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Stupid(?) variation on the SS break-even point
Old 10-12-2011, 11:54 AM   #1
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Stupid(?) variation on the SS break-even point

I know this is a very well-worn topic, so bear with me.
If someone is considering delaying (beyond age 62) their Social Security, then by definition they don't need the money. So, why not take the money at age 62 and just bank the whole thing?
Even at today's low interest rates the funds will grow. Then, when the person hits whetever the target age is (e.g., 78 or whatever the official break-even age is), the person takes a monthly portion out of the banked SS checks to supplement the SS monthly check.
Is this how the break-even age is determined? or, would the person come out ahead doing this approach? Or have I made this more complicated -or simplistic - than it is?
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Old 10-12-2011, 12:05 PM   #2
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Quote:
Originally Posted by mystang52 View Post
I know this is a very well-worn topic, so bear with me.
If someone is considering delaying (beyond age 62) their Social Security, then by definition they don't need the money. So, why not take the money at age 62 and just bank the whole thing?
Even at today's low interest rates the funds will grow. Then, when the person hits whetever the target age is (e.g., 78 or whatever the official break-even age is), the person takes a monthly portion out of the banked SS checks to supplement the SS monthly check.
Is this how the break-even age is determined? or, would the person come out ahead doing this approach? Or have I made this more complicated -or simplistic - than it is?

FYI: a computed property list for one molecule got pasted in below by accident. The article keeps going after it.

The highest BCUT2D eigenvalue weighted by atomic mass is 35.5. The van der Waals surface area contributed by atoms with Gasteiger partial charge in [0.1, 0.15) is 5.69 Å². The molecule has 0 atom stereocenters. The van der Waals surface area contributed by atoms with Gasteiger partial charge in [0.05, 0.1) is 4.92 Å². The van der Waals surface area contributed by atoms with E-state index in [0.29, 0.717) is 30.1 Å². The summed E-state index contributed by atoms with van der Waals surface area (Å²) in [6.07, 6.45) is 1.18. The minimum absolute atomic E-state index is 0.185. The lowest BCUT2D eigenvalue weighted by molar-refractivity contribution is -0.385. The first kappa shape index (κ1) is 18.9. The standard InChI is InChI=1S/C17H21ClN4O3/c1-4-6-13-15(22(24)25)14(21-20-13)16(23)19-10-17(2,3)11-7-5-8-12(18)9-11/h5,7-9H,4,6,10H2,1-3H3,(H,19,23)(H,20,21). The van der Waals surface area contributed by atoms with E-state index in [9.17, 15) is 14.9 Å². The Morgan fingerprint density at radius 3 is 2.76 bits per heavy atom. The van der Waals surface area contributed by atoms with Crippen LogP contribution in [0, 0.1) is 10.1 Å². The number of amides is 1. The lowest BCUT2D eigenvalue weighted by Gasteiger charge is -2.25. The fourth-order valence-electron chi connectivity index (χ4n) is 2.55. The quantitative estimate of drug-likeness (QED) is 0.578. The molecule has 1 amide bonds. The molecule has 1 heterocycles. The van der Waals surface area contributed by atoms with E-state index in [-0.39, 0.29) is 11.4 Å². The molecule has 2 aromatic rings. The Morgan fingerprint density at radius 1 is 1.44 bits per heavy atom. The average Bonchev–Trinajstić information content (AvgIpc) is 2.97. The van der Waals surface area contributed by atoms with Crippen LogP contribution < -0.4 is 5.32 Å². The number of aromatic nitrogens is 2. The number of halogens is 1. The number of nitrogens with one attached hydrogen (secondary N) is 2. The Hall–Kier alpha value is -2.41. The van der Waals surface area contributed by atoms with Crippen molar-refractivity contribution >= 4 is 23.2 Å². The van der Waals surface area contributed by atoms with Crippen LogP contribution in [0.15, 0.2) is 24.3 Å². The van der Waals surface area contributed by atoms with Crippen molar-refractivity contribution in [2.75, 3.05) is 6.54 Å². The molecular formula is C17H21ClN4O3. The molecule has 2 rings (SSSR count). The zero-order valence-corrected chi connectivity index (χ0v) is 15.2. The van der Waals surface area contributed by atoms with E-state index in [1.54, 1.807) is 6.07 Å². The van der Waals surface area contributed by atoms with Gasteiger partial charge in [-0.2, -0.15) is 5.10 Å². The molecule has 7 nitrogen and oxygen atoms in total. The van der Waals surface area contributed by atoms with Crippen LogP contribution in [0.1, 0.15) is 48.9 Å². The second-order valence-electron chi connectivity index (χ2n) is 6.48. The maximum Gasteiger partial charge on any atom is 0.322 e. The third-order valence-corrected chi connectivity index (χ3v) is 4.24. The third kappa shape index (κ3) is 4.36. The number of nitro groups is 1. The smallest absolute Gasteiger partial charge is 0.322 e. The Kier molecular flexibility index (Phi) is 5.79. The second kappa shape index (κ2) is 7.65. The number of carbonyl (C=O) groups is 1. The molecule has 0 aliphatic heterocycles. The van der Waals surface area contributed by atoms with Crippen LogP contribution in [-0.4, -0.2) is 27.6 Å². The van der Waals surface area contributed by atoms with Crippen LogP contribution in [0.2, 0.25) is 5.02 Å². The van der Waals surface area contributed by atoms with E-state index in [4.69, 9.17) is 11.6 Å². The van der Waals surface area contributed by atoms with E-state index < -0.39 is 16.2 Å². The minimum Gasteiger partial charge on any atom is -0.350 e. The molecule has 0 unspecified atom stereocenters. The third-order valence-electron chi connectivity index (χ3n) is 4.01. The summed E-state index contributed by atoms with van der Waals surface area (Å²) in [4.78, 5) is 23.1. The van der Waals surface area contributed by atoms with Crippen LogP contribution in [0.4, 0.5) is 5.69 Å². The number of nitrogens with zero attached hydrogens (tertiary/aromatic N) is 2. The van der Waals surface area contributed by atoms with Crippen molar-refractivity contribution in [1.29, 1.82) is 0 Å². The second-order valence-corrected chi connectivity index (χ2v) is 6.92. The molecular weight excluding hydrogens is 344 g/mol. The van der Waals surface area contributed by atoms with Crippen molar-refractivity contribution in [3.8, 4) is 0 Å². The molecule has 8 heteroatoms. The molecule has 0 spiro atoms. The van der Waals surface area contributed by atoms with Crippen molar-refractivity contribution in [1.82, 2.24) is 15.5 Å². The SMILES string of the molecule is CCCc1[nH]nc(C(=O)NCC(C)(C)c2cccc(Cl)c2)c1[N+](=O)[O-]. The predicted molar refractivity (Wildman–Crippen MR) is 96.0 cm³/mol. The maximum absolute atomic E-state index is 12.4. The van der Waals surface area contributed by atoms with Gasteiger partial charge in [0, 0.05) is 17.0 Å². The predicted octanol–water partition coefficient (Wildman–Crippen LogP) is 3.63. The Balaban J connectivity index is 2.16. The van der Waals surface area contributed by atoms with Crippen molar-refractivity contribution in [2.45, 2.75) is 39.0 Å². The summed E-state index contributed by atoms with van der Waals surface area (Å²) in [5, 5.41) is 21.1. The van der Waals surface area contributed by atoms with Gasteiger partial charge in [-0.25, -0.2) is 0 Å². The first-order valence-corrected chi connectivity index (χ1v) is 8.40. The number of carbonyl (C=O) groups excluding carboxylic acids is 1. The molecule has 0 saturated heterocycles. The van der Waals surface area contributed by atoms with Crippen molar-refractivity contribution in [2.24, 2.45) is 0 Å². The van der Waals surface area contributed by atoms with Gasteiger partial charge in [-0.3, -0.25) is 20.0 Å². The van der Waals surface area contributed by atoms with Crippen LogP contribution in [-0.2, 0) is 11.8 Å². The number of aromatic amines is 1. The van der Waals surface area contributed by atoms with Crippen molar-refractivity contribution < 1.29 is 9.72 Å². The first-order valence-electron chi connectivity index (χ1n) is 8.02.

Except for extra taxes on SS income, spousal benefits, and survivor benefits, the average Joe will come out the same. SS is designed to be actuarially equivalent no matter when you take it. This assumes that you have already put the full 35 years into the system of which they calculate benefits from.

- Your mileage may vary though.
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Old 10-12-2011, 12:07 PM   #3
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Depends on how much growth you assume for the saved SS dollars and how much inflation you get with it. Most break-even calcs I've seen seem to assume 0% growth and inflation, which is easy to calc but not realistic. On the other hand, anything else is just an estimate.
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Old 10-12-2011, 12:14 PM   #4
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Originally Posted by mystang52 View Post
I know this is a very well-worn topic, so bear with me.
If someone is considering delaying (beyond age 62) their Social Security, then by definition they don't need the money. So, why not take the money at age 62 and just bank the whole thing?
You can, if that is what you wish to do.

Some considerations:

1. You may have to pay FIT on your payments (depending on your situation), and it may bump you into another tax bracket, depending on your other income.

2. You need to invest in something (IMHO) "safe", to equal one of the benfits of SS. Something such as a MM (as an example) earns little, today.

3. If you delay FRA (age 66, for early boomers - as I am), you will get an 8% adjustment between the ages of 66-69 (four years), in addition to any COLA that is awarded during those years. I doubt if you could invest in a safe way to ensure such a return, in today's interest environment.

Just some things to think about. IMHO, claiming SS early or late is not only a financial computation, but also an emotional one.

As far as emotional? - my situation. I've chosen to delay my SS till age 70 for the benefit of my DW. OTOH, I'm not "giving it up" at all, since I'll be claiming 50% of her benefit (in just over two years) just for meeing two criteria - that is that I'm her spouse , and I'm able to financially delay my claim.

No situation is the same. You need to figure out what is best for you in your situation. If you wish to claim at age 62 and bank/invest the proceeds, great. However, that is not the only (or automatic) decision to make.

It all depends...
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Old 10-12-2011, 12:23 PM   #5
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Thanks, all. I just turned 59, plan to work 1 or at most 2 years and always presumed I'd take SS at 62. At least I have time to come to a decision that's right for me (incidentally, that "emotional" aspect is right on, and why I'm leaning to taking at age 62).